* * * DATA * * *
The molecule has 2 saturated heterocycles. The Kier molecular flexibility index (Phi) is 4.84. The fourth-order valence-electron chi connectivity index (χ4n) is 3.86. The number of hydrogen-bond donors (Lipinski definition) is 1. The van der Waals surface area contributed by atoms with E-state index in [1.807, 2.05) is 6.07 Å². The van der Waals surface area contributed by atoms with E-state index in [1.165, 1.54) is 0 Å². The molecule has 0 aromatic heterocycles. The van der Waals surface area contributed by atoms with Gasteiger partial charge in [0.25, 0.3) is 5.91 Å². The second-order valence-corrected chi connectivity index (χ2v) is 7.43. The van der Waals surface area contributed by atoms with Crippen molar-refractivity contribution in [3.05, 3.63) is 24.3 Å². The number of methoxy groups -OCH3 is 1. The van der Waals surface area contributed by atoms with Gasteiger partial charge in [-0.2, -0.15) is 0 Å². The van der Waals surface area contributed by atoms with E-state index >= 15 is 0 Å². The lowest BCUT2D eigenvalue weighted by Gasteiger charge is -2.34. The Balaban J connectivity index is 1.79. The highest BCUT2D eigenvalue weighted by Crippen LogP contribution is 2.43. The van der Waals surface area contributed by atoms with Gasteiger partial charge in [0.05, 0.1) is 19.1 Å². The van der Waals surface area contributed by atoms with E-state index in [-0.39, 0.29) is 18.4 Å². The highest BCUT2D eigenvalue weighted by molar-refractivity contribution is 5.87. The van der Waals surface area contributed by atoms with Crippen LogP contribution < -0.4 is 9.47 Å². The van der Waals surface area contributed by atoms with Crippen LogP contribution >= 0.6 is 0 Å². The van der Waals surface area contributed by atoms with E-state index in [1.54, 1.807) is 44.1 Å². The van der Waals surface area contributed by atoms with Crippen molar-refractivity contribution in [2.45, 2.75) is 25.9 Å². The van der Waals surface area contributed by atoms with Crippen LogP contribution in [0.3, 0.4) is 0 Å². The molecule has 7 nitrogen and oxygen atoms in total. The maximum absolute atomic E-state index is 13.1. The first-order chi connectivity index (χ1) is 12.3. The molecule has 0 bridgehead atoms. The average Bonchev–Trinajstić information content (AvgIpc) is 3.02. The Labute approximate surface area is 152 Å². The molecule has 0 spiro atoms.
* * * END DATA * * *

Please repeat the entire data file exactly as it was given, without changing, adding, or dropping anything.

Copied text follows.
The molecule has 2 saturated heterocycles. The Kier molecular flexibility index (Phi) is 4.84. The fourth-order valence-electron chi connectivity index (χ4n) is 3.86. The number of hydrogen-bond donors (Lipinski definition) is 1. The van der Waals surface area contributed by atoms with E-state index in [1.807, 2.05) is 6.07 Å². The van der Waals surface area contributed by atoms with E-state index in [1.165, 1.54) is 0 Å². The molecule has 0 aromatic heterocycles. The van der Waals surface area contributed by atoms with Gasteiger partial charge in [0.25, 0.3) is 5.91 Å². The second-order valence-corrected chi connectivity index (χ2v) is 7.43. The van der Waals surface area contributed by atoms with Crippen molar-refractivity contribution in [3.05, 3.63) is 24.3 Å². The number of methoxy groups -OCH3 is 1. The van der Waals surface area contributed by atoms with Gasteiger partial charge in [-0.2, -0.15) is 0 Å². The van der Waals surface area contributed by atoms with E-state index >= 15 is 0 Å². The lowest BCUT2D eigenvalue weighted by Gasteiger charge is -2.34. The Balaban J connectivity index is 1.79. The highest BCUT2D eigenvalue weighted by Crippen LogP contribution is 2.43. The van der Waals surface area contributed by atoms with Gasteiger partial charge in [0.05, 0.1) is 19.1 Å². The van der Waals surface area contributed by atoms with E-state index in [-0.39, 0.29) is 18.4 Å². The highest BCUT2D eigenvalue weighted by molar-refractivity contribution is 5.87. The van der Waals surface area contributed by atoms with Crippen LogP contribution < -0.4 is 9.47 Å². The van der Waals surface area contributed by atoms with Crippen LogP contribution >= 0.6 is 0 Å². The van der Waals surface area contributed by atoms with E-state index in [1.54, 1.807) is 44.1 Å². The van der Waals surface area contributed by atoms with Crippen molar-refractivity contribution in [2.45, 2.75) is 25.9 Å². The van der Waals surface area contributed by atoms with Crippen LogP contribution in [0.3, 0.4) is 0 Å². The molecule has 7 nitrogen and oxygen atoms in total. The maximum absolute atomic E-state index is 13.1. The first-order chi connectivity index (χ1) is 12.3. The molecule has 0 bridgehead atoms. The average Bonchev–Trinajstić information content (AvgIpc) is 3.02. The Labute approximate surface area is 152 Å². The molecule has 0 spiro atoms.